Joseph H. Maroon, the endowment’s executive director, said it used its grants to highlight what other nonprofit groups were doing. It also uses its resources to lobby on environmental issues in the state, particularly involving its waterways.

“We haven’t been afraid to be engaged in public policy issues,” Mr. Maroon said.

Foundations can also push for change at large, publicly traded companies by investing assets and then filing motions as a shareholder in a company.

“Small foundations are often the named shareholders in shareholder advocacy proposals,” said Sada Geuss, an investment manager at Trillium Asset Management, which has a shareholder advocacy division that works with clients to create these motions.

Ms. Geuss said typical areas included filings to reduce greenhouse gas emissions and to update the type of chemicals a company uses. Trillium’s foundation clients were named on motions a few years ago to push Home Depot to sell more sustainable lumber and to stop using on plants it sold a chemical that has been linked to the decline of bee colonies, she said.

“For some of these smaller organizations, they can talk to their donors about this engagement,” Ms. Geuss said. “It’s something they can hang their hat on. We’ve seen them talk about how they’re amplifying their impact in fund-raising pitches.”

The shareholder actions, when successful, can have a significant impact — consider how much lumber and how many plants Home Depot sells. The money used in such campaigns might otherwise have sat in an endowment.

Even foundations that don’t want to become part of a shareholder motion can take steps to ensure that their investments align with their values. Those steps can be as direct as investing in clean-energy companies or more indirect, like investing in companies that make products that will help other companies become more efficient.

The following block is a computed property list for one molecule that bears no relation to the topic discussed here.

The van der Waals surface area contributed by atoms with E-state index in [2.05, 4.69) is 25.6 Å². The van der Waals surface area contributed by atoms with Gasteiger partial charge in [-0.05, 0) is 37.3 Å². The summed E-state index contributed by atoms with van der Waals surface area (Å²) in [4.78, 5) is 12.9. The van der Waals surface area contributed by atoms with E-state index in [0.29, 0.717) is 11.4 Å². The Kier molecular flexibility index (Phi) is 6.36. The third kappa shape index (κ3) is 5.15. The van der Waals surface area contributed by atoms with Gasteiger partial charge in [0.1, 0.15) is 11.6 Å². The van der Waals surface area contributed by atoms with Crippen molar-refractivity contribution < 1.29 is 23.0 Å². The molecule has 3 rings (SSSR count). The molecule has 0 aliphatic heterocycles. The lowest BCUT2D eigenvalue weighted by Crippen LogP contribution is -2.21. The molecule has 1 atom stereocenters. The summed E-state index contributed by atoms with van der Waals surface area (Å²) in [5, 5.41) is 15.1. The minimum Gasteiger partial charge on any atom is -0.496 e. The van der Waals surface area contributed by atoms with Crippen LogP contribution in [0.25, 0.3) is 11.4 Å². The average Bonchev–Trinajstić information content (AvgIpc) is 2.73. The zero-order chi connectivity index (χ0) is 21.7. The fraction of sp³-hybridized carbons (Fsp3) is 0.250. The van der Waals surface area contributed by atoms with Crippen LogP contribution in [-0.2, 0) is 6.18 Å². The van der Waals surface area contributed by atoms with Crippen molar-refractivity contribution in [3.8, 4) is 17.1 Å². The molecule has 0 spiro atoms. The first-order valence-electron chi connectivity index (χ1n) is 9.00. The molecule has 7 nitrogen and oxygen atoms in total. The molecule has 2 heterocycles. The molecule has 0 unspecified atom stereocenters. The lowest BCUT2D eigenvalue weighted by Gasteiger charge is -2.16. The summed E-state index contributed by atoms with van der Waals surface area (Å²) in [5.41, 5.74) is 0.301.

Foundations can become selective in the type of fixed-income investments they buy, paying particular attention to what the proceeds from the sale of these bonds are used for.

“Our analyst who covers fossil fuels always reminds us that the transition is going to be financed through debt,” Ms. Geuss said. “More and more, we can focus in on green bonds and sustainable bonds to amplify impact.”

Beth Renner, head of philanthropic services for Wells Fargo Private Bank, said her group was reaching out to clients to discuss these options before the clients asked about them. One thing a foundation of any size can do is make the most of “5 and 95,” Ms. Renner said. Foundations are required to make grants of at least 5 percent of their assets each year, but they can think just as strategically about the 95 percent of their assets that are invested.

“How do the assets that sit in investments help further the mission and the area of focus?” she said. “It’s a higher level of awareness in philanthropy right now.”

The Edwards Mother Earth Foundation in Seattle has been using that strategy for years. With $35 million in assets, it makes grants of about $2 million a year. But the foundation, which focuses on slowing climate change, has its portfolio of public and private investments in areas like clean tech and sustainable agriculture.

“There are 150 family members, and they made a commitment to doing impact investing,” said Bruce Reed, the foundation’s operations director. “We’ve made bets on some early-stage clean tech companies that we won’t know for another decade or 15 years if they’re going to work.”

Mr. Howell said he was able to work within Coca-Cola to push for the use of a trash trap that collects plastic waste before it ends up in the ocean. Last fall, one was installed in a river in Atlanta.

“I went to my boss at Coca-Cola, and they let me run with it,” he said. The lesson, he said, from that was: “Don’t be afraid to start something new.”